In the latest issue of the Evangelical Quarterly, Nigel Wright has a fascinating article on the early theology of Jürgen Moltmann. Through an appraisal of his early (untranslated) works, Wright reveals the great extent to which Moltmann was self-consciously working within the Reformed tradition, beginning as a historical theologian covering the 16th century and as a student of Otto Weber. Regardless of whether you think Moltmann was too Hegelian and perhaps too Lutheran, you should be stimulated by his interpretation of varying Reformed trajectories, as either rationalistic or empirical-historical. These sort of categories tend to be too neat and easily controverted, but helpful all the same. Here is a snippet from Wright’s article, summarizing Moltmann’s interpretation of Beza and Ramus:
A conflict emerges therefore between the influential high Calvinism of the Beza school and the more historicist Ramist school generally opposed to it. The essence of the Ramist position was to take with a new seriousness a less abstract, less syllogistic, more empirical and practically engaged philosophy of history in the humanist tradition. This was seen in some Calvinist circles as a carrying through of the Protestant reformation into the realm of philosophy, the triumph of historical revelation over deductive philosophy. Over against Beza’s a priori, deductive approach to dogma, Ramus was positing a new a posteriori position which accented salvation history. In turn this was foundational for the growth of federal theology (foedus = covenant) which was rooted in the history of the biblical covenants.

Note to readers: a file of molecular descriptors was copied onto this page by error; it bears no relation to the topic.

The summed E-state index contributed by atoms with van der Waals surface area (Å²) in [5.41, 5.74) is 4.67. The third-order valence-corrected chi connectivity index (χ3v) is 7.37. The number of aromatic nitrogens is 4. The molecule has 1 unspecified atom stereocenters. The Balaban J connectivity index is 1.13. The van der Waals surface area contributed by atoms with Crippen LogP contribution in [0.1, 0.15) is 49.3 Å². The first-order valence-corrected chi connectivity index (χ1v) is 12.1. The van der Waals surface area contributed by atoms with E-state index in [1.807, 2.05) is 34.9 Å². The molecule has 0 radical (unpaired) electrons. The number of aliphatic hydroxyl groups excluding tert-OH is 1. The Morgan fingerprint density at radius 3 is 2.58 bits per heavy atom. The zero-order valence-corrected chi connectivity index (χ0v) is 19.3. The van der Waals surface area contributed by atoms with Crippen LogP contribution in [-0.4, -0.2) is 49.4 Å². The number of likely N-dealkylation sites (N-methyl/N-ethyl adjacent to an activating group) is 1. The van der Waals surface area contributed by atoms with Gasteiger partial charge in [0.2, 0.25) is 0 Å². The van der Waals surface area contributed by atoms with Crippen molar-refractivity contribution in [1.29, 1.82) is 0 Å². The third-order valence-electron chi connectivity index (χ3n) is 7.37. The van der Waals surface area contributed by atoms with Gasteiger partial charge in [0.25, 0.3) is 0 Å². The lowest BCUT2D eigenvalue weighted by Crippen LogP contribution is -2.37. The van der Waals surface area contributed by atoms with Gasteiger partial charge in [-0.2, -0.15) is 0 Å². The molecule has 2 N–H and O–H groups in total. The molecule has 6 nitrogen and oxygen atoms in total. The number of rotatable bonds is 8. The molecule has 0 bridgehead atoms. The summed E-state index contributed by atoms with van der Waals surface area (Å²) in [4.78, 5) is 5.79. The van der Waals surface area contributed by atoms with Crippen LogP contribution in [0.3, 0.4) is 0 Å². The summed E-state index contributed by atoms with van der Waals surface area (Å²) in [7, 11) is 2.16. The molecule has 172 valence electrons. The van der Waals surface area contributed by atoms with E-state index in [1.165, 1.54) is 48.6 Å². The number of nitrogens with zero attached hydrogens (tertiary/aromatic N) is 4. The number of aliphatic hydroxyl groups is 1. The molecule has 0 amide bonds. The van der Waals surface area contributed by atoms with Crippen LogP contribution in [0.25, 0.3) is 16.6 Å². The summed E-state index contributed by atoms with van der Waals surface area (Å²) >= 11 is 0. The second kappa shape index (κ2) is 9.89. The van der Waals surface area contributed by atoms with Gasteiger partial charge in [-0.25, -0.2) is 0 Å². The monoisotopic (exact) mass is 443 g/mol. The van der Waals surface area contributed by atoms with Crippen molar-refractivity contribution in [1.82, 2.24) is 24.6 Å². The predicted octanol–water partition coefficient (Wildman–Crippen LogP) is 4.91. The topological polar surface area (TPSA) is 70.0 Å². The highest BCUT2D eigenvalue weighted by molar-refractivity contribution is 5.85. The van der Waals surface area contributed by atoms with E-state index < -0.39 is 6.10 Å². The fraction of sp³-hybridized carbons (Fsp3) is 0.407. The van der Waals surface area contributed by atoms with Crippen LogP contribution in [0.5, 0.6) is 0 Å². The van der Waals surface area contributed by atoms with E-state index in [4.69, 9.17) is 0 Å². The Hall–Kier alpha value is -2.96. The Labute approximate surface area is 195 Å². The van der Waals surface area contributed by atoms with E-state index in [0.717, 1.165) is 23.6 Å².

Calvin by contrast [to the Beza school] was no speculative metaphysician but biblically speaking a rational empiricist, a dialectical positivist and a psychologist, patiently tracing the acts and works of God as revealed in salvation history and seeking to hold conflicting statements dialectically in tension. Ramism, and its effects upon later Calvinist recoveries of Calvin from the distorting impact of Beza’s approach, represented a legacy that was to form the basis of subsequent Calvinistic humanism, empiricism and pietism. It also contributed an impulse that would in time issue in the Enlightenment’s concern with history. For Moltmann, Petrus Ramus supports a recovery of the doctrine of predestination from its systematisation as a series of decrees and places it within the workings of the Triune God in history in intimate association with the purposes of God achieved through the covenants of God with humanity, with Israel and in Christ.
[Nigel Wright, “Predestination and perseverance in the early theology of Jürgen Moltmann,” Evangelical Quarterly 83.4 (2011), 336-337. The article is available as a pdf on EBSCOhost, assuming you have access through a college or seminary account.]
I tend to see these two approaches (rationalistic and empirical-historical) as complementary and not necessarily opposed as Moltmann has it. Moltmann’s reading is likely skewed a bit by his disdain for double predestination. He has to see this doctrine as a rationalistic slip in Calvin’s otherwise historical and practical orientation, whereas I would see it as evidence for my own position that the categories are complementary (with Calvin being a model of this).